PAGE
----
Evolution of a therapy dog – Part I

Meet 3-month old Rory.

We found Rory when we were looking for our first dog and puppy 033speaking to a breeder about different types of dogs and their temperaments and suitability for our house. Given we were going to be introducing a dog to a; relatively small backyard, 3 adult (and set in their ways) cats and a household where all the human members worked full-time (albeit staggered hours) we wanted to make sure we weren’t setting ourselves (and our new addition) up for failure.

Her suggestions fit with our online research: cavalier crosses love their people and are eager to please, but also don’t mind some alone time now and then. They tend to get on well with cats (especially when introduced to them early) and despite being lively, they don’t need masses of space as long as they get their regular exercise through walks and training. Looking at crosses meant we were more likely to avoid a lot of the health complications that sometimes come with purebreds.

The breeder said she had one puppy left from a ‘surprise’ litter. The puppy’s mum was a cavalier but they didn’t know who the dad was. The breeder thought it had been probably been a maltese or maltese cross. She was now 3-months old and had been sent to a pet store just that day, not far from where we lived. The breeder said she was a sweetheart. She was.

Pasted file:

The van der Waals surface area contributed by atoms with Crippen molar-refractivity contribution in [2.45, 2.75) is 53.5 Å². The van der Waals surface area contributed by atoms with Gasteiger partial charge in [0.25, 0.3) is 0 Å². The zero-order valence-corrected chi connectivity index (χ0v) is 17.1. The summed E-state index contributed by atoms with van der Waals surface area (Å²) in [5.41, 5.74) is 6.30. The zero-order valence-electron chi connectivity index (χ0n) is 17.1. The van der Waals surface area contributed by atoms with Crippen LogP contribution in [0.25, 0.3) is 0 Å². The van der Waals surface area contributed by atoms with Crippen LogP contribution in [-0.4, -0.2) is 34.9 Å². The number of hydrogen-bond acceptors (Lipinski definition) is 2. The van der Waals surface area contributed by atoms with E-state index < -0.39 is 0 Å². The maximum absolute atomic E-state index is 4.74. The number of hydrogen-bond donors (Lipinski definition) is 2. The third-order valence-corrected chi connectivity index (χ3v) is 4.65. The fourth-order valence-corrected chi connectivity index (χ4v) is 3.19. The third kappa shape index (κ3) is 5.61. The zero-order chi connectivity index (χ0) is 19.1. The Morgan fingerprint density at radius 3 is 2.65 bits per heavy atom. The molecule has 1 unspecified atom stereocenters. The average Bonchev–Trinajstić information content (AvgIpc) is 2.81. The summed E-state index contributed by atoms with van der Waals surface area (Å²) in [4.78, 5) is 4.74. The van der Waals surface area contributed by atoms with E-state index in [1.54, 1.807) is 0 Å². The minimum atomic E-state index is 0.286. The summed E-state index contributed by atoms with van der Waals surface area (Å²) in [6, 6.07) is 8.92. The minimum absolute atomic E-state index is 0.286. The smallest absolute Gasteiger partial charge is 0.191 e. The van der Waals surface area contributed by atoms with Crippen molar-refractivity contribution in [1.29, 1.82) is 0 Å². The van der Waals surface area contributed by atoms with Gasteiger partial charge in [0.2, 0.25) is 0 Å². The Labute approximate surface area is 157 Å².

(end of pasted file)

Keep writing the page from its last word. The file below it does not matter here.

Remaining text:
For the first few weeks she was probably equal measures bouncy and sleepy. And she did both all out! No holds barred!

As first time dog owners it was a sharp learning curve! Puppy school was invaluable and as it was run at our local vet’s it meant that Rory developed a (so far) lifelong love of going to the vet’s! Even after having surgery on a grass seed abscess (check out the bandage) and suffering the indignity of the thermometer on numerous occasions, she hasn’t lost her enthusiasm for the place and will drag us through the door if we’re not going fast enough!


Rory’s love of new people and places had us looking for ways to extend her socialisation and that took us to our first training school. Rory thrived and very quickly made her way up the levels.


But we found (as many do) that while she was brilliant during training classes and paid rapt attention while we had the treats in our hands, getting her to follow instructions or ‘the rules’ outside of class was a whole different ball game! This was the beginning of Rory’s ‘destructive’ period and nothing was sacred.


And while it was hard staying mad at that face – we realised we needed to do something more than basic obedience training if we were ever going to be able to leave the house unguarded!

I’d also started working with a therapy dog in my private practice and was wondering if it was something that Rory would be suited for. Certainly she would love working with the people, but could she be trusted to work around older clients without bowling them over with her enthusiastic greetings? Or sit quietly in a session with a rambunctious 6-year old and not get out of control herself?

Ok, obviously she could or she wouldn’t be on this page as a graduate, but tune in next week for Part 2 to find out how it all came about!

And how Rory went from this…


to this….



If you’re interested in learning more about AAT, please check out this blog post and our online training program.

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